Baker said he proudly supports Obama as he has populated his staff with talented Natives in key administrative positions that affect tribal communities.

“He supports expanded education opportunities, improved health care access and supported infrastructure improvements to create economic opportunities in Indian County,” he said. “With the Obama administration, several key accomplishments have been met, including the Cobell settlement, the Indian Health care Improvement Act, the Violence Against Woman Act and the Keepseagle settlement. His collaboration with tribes is unprecedented and shows that he truly values the Indian perspective and respects our sovereignty.”

Baker added that attending the DNC meant a lot to him and the CN.

“Overall, my service as a delegate was extremely productive for the Cherokee Nation, and it was an experience I will cherish forever,” he said.

CN funds covered Baker, Horn, Head and Hembree’s travel costs, while Cherokee Nation Businesses covered Clinton’s expenses. According to CN Communications, the Nation paid $8,310.46, while CNB paid $1214.64. Expenses consisted of flight, hotel, meals and ground transportation.

918-453-5000 ext. 5903


06/30/2015 04:21 PM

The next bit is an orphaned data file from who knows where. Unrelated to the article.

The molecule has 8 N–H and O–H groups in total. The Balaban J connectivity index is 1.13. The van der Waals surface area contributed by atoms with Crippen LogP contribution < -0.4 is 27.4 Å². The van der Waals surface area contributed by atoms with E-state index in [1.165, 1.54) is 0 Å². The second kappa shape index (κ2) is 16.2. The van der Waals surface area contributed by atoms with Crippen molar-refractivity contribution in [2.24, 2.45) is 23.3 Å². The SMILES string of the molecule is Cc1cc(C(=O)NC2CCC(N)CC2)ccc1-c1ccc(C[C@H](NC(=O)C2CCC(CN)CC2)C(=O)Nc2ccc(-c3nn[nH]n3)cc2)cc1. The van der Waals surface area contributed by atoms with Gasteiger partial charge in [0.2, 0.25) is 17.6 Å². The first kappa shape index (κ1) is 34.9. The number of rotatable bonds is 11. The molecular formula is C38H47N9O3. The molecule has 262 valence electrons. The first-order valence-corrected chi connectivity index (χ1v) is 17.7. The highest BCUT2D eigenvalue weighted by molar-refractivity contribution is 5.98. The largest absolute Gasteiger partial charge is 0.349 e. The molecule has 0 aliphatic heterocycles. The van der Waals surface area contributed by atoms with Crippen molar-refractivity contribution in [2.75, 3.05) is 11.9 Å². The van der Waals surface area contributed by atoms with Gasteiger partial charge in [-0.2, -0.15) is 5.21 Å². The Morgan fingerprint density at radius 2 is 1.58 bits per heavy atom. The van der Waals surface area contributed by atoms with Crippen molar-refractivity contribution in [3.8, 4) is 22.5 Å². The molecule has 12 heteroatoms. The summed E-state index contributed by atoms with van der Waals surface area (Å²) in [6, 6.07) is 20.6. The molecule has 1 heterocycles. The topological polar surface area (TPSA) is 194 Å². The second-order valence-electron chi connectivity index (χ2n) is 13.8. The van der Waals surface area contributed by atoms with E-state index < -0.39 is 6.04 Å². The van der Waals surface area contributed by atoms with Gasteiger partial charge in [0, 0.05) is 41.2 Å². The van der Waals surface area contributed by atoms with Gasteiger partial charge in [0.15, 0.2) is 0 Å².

WASHINGTON, D.C. – Assistant Secretary of Indian Affairs Kevin Washburn announced June 16 that Indian Affairs offices and bureaus have hired nearly 600 American Indian and Alaska Native veterans in fiscal year 2015. Those numbers exceed the goal set last year to increase the number of Native American veterans employed by these agencies from nine percent of the workforce to 12.5 percent. “Our intent to build a 21st century Indian Affairs workforce depends upon attracting and retaining experienced and motivated personnel, and we know that America’s veterans are among the most capable, dedicated and well-trained individuals we need,” Washburn said. “I am very proud that we have not only met, but exceeded our goal of hiring American Indian and Alaska Native vets. We will continue to provide those veterans with opportunities to use their knowledge and skills in our mission of serving Indian Country.” On June 14, 2014, Washburn announced the launch of a new initiative to hire more American Indian and Alaska Native veterans throughout Indian Affairs, which includes the Office of the Assistant Secretary, the Bureau of Indian Affairs, and the Bureau of Indian Education. The initiative targets veterans prior to their discharge from the U.S. Armed Forces and actively seeks members of the National Guard and reserves who are looking for careers that serve Indian Country. Indian Affairs bureaus, regional offices and agencies provide a wide range of direct services to 566 federally recognized American Indian and Alaska Native tribes and thousands of Indian Trust beneficiaries. Almost all Indian Affairs positions are filled with American Indians and Alaska Natives under a congressionally approved Indian Preference policy. In total, Indian Affairs employees number approximately 7,940. They work throughout the United States not just with tribes, but also with state, local and other federal agencies in matters ranging from public safety, family and child welfare, and education to infrastructure maintenance, environmental protection, land and natural resources management, and other areas. For more information about Indian Affairs’ Hire American Indian and Alaska Native Veterans Initiative, visit <a href="" target="_blank"></a> or call Nancy Nelson, Human Resources Specialist, Indian Affairs Office of Human Capital Management, at 202-208-6175.